Economists Say $11 vs. $15 Minimum Wage Weighs Politics Against Worker Benefits

As Democrats scramble to keep their minimum wage hike in President Joe Biden's $1.9 trillion relief package, a new option has been put on the table by Senator Joe Manchin.

The West Virginia Democrat, who is a critical vote when it comes to new relief legislation, has said he will push an amendment to cut the $15 federal minimum wage proposal in the present bill to $11 an hour.

Manchin told reporters on Monday that "$11 is the right place to be. Throwing $15 out there right now just makes it very difficult in rural America."

While progressives have generally decried that idea, it could be a solution to the two major problems the issue faces: the budget reconciliation process (which Democrats are pursuing to pass another relief package without Republican support) and opposition from moderate members of the party.

Economists told Newsweek that Manchin's proposal is likely to be more politically appealing but would result in less people being lifted out of poverty and significantly lower the number of Americans who would see a rise in income.

"An $11 or $12 federal minimum wage would be much more palatable to moderate Democrats than a $15 minimum, given that the negative consequences for employment would be much less," said Bernard Yaros Jr., an economist with Moody's Analytics.

According to a report released earlier this month by the nonpartisan Congressional Budget Office (CBO), raising the minimum wage to $15 by 2025 would increase pay for 17 million people and lift 900,000 out of poverty. But it would also end 1.4 million jobs.

By contrast, an $11 or $12 minimum wage increase would only reduce employment by 160,000 and 290,000 workers, respectively. The estimates, Yaros said, are based on the CBO's minimum wage calculator.

But the calculator also showed that a lower minimum wage would not lift as many Americans out of poverty. An $11 or $12 wage increase would only reduce poverty by as many as 120,000 and 320,000 people, respectively.

"Any of these lower targets would leave many more families in poverty and dramatically reduce the number of people who would get a pay increase," said Ben Zipperer, an economist at the Economic Policy Institute.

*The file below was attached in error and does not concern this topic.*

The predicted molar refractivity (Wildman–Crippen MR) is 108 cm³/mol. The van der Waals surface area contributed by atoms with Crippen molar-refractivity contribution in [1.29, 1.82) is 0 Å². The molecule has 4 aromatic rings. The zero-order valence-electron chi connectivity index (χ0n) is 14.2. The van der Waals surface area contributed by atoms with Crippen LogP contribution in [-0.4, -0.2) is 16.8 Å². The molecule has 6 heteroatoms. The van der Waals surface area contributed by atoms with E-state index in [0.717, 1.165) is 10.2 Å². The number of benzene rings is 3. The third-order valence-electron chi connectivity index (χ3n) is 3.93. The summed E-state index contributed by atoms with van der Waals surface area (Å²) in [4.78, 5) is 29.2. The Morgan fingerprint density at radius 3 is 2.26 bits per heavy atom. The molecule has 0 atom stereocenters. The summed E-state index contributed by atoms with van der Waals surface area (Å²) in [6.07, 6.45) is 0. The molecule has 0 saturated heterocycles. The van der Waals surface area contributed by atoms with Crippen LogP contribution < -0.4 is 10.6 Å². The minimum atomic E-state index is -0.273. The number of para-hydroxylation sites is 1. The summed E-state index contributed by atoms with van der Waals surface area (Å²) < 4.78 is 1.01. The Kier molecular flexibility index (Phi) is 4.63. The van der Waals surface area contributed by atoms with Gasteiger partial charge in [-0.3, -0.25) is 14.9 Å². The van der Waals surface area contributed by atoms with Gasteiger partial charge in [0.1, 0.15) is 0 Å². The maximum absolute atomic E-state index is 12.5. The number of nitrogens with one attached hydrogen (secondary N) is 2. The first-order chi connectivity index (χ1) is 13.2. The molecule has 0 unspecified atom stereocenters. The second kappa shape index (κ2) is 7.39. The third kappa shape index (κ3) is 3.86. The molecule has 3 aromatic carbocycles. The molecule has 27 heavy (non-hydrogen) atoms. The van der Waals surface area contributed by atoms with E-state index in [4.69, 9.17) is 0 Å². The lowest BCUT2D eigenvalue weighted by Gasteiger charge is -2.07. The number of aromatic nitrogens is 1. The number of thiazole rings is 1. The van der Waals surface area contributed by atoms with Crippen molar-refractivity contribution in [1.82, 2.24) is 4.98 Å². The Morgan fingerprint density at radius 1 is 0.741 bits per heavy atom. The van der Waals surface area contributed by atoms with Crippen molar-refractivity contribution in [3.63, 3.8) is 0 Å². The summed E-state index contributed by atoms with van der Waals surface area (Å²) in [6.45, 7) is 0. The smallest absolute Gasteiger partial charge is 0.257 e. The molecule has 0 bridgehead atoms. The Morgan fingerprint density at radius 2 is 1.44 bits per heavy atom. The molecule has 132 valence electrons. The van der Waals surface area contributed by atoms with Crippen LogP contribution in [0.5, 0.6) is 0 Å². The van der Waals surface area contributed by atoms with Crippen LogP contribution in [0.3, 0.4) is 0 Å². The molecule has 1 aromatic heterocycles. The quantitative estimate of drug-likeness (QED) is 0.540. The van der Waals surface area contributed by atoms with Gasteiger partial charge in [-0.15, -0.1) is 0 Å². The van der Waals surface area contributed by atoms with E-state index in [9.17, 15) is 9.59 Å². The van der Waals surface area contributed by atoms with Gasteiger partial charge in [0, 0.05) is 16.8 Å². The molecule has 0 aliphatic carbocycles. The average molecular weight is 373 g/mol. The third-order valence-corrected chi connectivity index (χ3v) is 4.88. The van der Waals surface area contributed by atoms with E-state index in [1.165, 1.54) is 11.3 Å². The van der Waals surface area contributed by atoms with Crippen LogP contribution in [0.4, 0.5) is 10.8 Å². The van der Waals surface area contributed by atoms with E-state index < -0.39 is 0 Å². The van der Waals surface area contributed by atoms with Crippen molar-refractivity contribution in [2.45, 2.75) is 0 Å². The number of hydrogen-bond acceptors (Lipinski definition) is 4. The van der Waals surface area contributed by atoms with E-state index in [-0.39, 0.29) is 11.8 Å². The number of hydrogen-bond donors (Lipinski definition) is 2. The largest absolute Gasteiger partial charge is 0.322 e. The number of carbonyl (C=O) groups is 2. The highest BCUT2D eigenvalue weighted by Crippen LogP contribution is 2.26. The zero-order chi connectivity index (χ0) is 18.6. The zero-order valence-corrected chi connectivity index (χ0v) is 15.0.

Zipperer pointed to a CBO analysis from 2019 that found a $12 minimum wage by 2025 would result in 11 million workers having higher earnings and 0.4 million fewer people in poverty. A $10 wage hike would mean 3.5 million people with higher earnings but essentially a zero reduction in poverty.

"An $11 minimum wage today would represent essentially no improvement in living standards for the lowest-wage workers over the past 50 years," Zipperer said. "This is completely unjustified given that the economy's productivity has doubled over that time period. In fact, had we increased the minimum wage in line with productivity growth over that period, it would be over $20 today."

$15 minimum wage rally Minnesota 2020
A man writes on poster boards during a Strike for Black Lives rally on July 20, 2020, in St. Paul, Minnesota. The number 15 represents the demand for the minimum wage to be $15 an hour. Brandon Bell/Getty

The federal government hasn't raised the minimum wage—now $7.25 an hour—since 2007. But polling has shown Americans overwhelmingly favor an increase. A 2019 poll by the Pew Research Center found that 67 percent of Americans support raising the wage to $15.

Gregory Daco, the chief U.S. economist at Oxford Economics, said that the battle being fought in Congress over the issue is "a once in a lifetime opportunity to redefine some of the political agenda."

But he noted that it's important for lawmakers to strike the appropriate balance between raising income (and lifting people out of poverty) and the potential job losses from making hiring more costly for companies.

"Finding that right balance at let's say $11 or $12 would essentially work towards avoiding more of the negative effects while losing a little bit less of the positive effects," Daco said. "So I think, on net, it's perhaps an approach that would strike a palatable political ground as well as a favorable economic ground. Perhaps that might be an optimal solution in a sense."